BioBeat is a collaborative innovation platform encouraging partnerships between scientists, entrepreneurs and investors, with the aim of driving forward discovery and development. Successful innovation in biotechnology is increasingly achieved through collaborations in which different groups are brought together to kindle new ideas and inspire novel approaches. Fostering such partnerships will ultimately result in a greater benefit to health, stronger business growth and faster scientific advancement.
BioBeat’s 2017 summit, ‘Re-Shaping Biotech Partnering’, was a popular and successful event that attracted 200 life science professionals from different areas of the sector. BioStrata was proud to partner with BioBeat to support this, and is now excited to introduce the upcoming 2018 summit—which promises to be another high-profile and unmissable event (find out more about BioBeat18 here).
Here are some of the highlights of last year’s summit and hints on what to expect from the event this year. BioBeat18 focuses on another big topic: how the convergence of data and biology raises new opportunities for disrupting the healthcare industry.
BioBeat17 – enhancing innovation through collaboration
BioBeat’s 2017 summit brought together a diverse audience of industry leaders and rising stars in the life science sector. The conference emphasised the value of translational and collaborative science, taking place in a multidisciplinary environment designed to encourage partnerships and networking.
A talk from Dr Lucy Collinson, Head of Electron Microscopy at the Crick, provided a neat example of how partnership can enhance innovation. In this case, the challenge was to develop advanced imaging technology to localise a crucial but rare molecular event in space and time—for example, to identify a cell being infected with a particular intracellular pathogen. Although microscopy companies had previously developed correlative imaging systems to try to achieve this, these had suffered from practical drawbacks, such as difficulties in sample preparation. To overcome these challenges, Dr Collinson set up a partnership between biotech companies and a multidisciplinary team of biologists, physicists and neuroscientists, who combined their expertise to design and develop a novel integrated light and electron microscope. Their approach was successful, and another collaborative project is already underway.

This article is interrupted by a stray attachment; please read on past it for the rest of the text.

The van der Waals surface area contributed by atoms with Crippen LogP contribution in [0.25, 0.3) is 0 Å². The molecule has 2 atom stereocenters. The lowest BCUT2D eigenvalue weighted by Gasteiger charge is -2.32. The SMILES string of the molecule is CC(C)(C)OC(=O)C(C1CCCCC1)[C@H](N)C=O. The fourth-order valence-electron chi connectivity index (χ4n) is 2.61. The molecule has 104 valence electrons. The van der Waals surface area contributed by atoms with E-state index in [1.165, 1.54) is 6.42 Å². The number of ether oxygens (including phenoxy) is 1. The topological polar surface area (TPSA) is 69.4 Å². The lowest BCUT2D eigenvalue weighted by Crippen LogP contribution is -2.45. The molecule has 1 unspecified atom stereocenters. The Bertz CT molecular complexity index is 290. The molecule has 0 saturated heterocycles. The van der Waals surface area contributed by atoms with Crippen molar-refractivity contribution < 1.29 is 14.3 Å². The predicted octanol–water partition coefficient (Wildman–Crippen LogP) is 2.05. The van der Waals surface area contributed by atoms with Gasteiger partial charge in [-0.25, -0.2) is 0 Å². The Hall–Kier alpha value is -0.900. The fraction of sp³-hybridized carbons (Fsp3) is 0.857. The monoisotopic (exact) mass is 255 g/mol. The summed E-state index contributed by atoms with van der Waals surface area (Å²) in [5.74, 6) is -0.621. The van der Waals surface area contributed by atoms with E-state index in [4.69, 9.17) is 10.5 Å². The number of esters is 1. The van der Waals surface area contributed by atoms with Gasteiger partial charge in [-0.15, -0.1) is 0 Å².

Delegates at the conference celebrated the importance of collaboration in bioscience. Andrea Spezzi, CMO of Orchard Therapeutics, summed the situation up: “Biotech and academia depend on each other. Great academic programs cannot reach patients in need around the world without biotech, and biotech would not exist without great academics. We need to nurture each other, learn from each other and advance science together.”
Sarah Howell, CEO of Arecor, emphasised this point when she spoke about the immense potential of collaboration in overcoming our greatest challenges to health: “We need to bring together the brightest minds to solve society’s biggest healthcare challenges. Industry and academia can leverage their respective strengths to translate big ideas into treatments that change lives.”
Given the clear benefits of increasing collaborative thinking in this sector, the key question is how we can achieve this. Strategies such as increasing partnerships between academic institutions and biotechnology companies, using life science marketing and PR to help spread the word about new scientific discoveries, and encouraging careers permeability between academia and industry are all viable options.
BioBeat18 – building sustainable healthcare business with biodata
BioBeat’s 2017 summit encouraged collaboration between experts at the forefront of innovation in the life sciences sector. We’re already looking forward to this year’s summit, which promises to kindle new ideas in a similarly dynamic and inspiring environment!
The 2018 summit ‘Disrupting Biodata Healthcare’ is scheduled for Thursday 15th November 2018. Again, this is a multidisciplinary meeting that will bring together leaders from across the field to generate thought-provoking discussions at the frontiers of bioscience. Miranda Weston-Smith, founder of BioBeat, shared her vision of the event: “The aim this year is to explore changing healthcare through the convergence of data and biology, a rapidly evolving area in the industry that I know many people are excited about.” This is very much a field in which collaborations will play a key role in the future, and Julia Wilson, Associate Director at the Wellcome Sanger Institute who will chair the first session, emphasised the value of bringing different groups together: “The digital revolution of ‘big data’ has the potential to transform healthcare. We will need a collaborative approach to overcome the challenges ahead, which will be recognised at the summit.”
This year’s summit will explore opportunities to disrupt the healthcare industry and construct sustainable business models. Relevant to academics, entrepreneurs and investors alike, this promises to be an inspirational event in which thought leaders share their expertise and discuss the changing future of bioscience.
Spaces and press passes are limited for the BioBeat18 summit. For more information, visit the BioBeat website.